By Amber Roniger
I was at the Comic Strip Live last night, not laughing (more like in a state of perpetual mental slack-jaw) as this “comic” (quote-fingers = read: unfunny) proudly recounted a rueful tale of his un-Batman, un-valorous subway un-etiquette. Sitting cockily in his cozy train seat, he observes an old woman strap-hanging for dear life. The markedly unsophisticated comedy crowd snickers (as if this is any smidge of a twinge amusing) at his ‘joke(?).’ Eventually, he sneers, a younger woman gives up her seat for the old woman, while he proudly remains firmly rooted in his hard-won throne without bothering to wiggle a pinky toe. (Such willpower, such the guy to go the extra mile!) For some unfathomable reason, this un-gallant tale is met with howls of laughter. Dare we label this schlock-tainment? Not a proud moment all around.
In this day and age where bad news rules the day, men engage in pissing-contests to see how long they can hold-out on calling you (even if he is that into you), misogyny is the predictable butt of all too many fart-level-humor jokes, and a guy will literally chest-butt you out of the way to get a marquee spot on the subway pole – I’m practically forced to wonder: is chivalry utterly obsolete? I don’t know what neighborhood you reside in, but nobody’s thrown a red cape across my muddy monsoon path anytime lately. You?
Thankfully my query’s answer is no, and I have at least one concrete, living example to prove it. Enter JOHN SOLLITTO and his solo motorcycle cavalcade por un. A Brooklyn-based writer and true borough native, John embodies that spirit of old New York which seems to have faded into dust along with any remaining hints of Times Square character. He can tell tall tales with the best of ’em in that gruff BK accent that is so endearing (to New Yorkers anyhow) and this was a pretty fabulous tale he recounted – large perhaps, but true nonetheless…
Perched at his daily writing spot at a popular Smith Street café, he suddenly got one of those NYPD Blue ‘hunches’ when he saw a gaggle of teenagers seemingly casing the joint. He hugged his laptop in Alex-P-Keaton-style-tighter just before they made a break through the open front door, grabbed a girl’s cell phone and split in all directions. Without thinking, John jumped on his motorcycle and gave chase. Amazingly, he managed to hunt one teen down, jump off his bike all Dukes-a-Hazzard and corner him (with considerable risk to life and limb, I may add – I believe the word I used to label his auto-pilot valiant behavior was ‘crazy’) just as a police car pulled up. The cop was completely floored that he’d even bothered and commented wryly, ‘you musta been raised right, sticking up for a lady like that.’ I might also note (drama definitely not withstanding) that John had been in a motorcycle accident the previous day and was pretty seriously banged-up and miraculously, even as his cycle came crashing down on top of him, his backpack-strapped laptop seemed to absorb the majority of the concrete shock (see, writing saves lives!). And despite his purple condition, still had the wherewithal to track down the hooligans… all over a cell phone. John labels his own heroics a ‘crime-fighting caper,’ which I find both intensely amusing… but also true enough.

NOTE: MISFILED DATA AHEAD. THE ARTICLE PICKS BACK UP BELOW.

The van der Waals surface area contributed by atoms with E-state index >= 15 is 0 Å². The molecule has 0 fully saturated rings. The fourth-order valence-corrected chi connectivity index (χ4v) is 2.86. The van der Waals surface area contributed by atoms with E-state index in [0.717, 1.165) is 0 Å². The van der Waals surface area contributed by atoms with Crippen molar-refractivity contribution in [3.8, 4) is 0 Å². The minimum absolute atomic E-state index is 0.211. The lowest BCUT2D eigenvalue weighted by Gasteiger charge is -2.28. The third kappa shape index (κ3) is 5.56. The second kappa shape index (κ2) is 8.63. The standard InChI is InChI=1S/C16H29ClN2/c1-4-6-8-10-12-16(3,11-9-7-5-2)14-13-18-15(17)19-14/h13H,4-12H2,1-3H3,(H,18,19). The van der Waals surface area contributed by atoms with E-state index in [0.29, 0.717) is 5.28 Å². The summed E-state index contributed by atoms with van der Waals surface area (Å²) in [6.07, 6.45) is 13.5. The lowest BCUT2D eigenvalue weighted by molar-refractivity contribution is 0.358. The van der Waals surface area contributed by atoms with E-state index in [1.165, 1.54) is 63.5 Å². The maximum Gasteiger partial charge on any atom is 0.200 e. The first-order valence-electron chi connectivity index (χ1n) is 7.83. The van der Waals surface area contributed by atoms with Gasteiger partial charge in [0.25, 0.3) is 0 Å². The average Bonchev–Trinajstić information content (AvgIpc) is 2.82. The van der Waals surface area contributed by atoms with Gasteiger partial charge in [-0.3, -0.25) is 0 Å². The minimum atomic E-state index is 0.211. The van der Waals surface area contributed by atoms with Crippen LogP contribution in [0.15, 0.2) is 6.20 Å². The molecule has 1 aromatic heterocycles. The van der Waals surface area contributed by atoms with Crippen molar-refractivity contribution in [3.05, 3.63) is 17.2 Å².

I asked John if he would have reacted similarly if a guy’s phone had been stolen, to which he replied, “absolutely.” I suppose what is revealed here is not quite your typical old-fashioned ideal about the merits of chivalry, but more of a new-fangled concept of looking out for your neighbors, keeping the community safe and relying on home-bred, well-honed instincts for survival. Of course, as it turns out, the victim was apparently pretty cute and so I personally challenge John to activate his cavalry over some knurled-old-man’s prosthetic limb being heisted. But all limb-snatching snickers aside, and as a café-writing-sister-in-arms, I hope my neighbors, both actual and literary, are looking out so well for me the next time something essential disappears from my table. Giddyap… or rather vroom, vroom!
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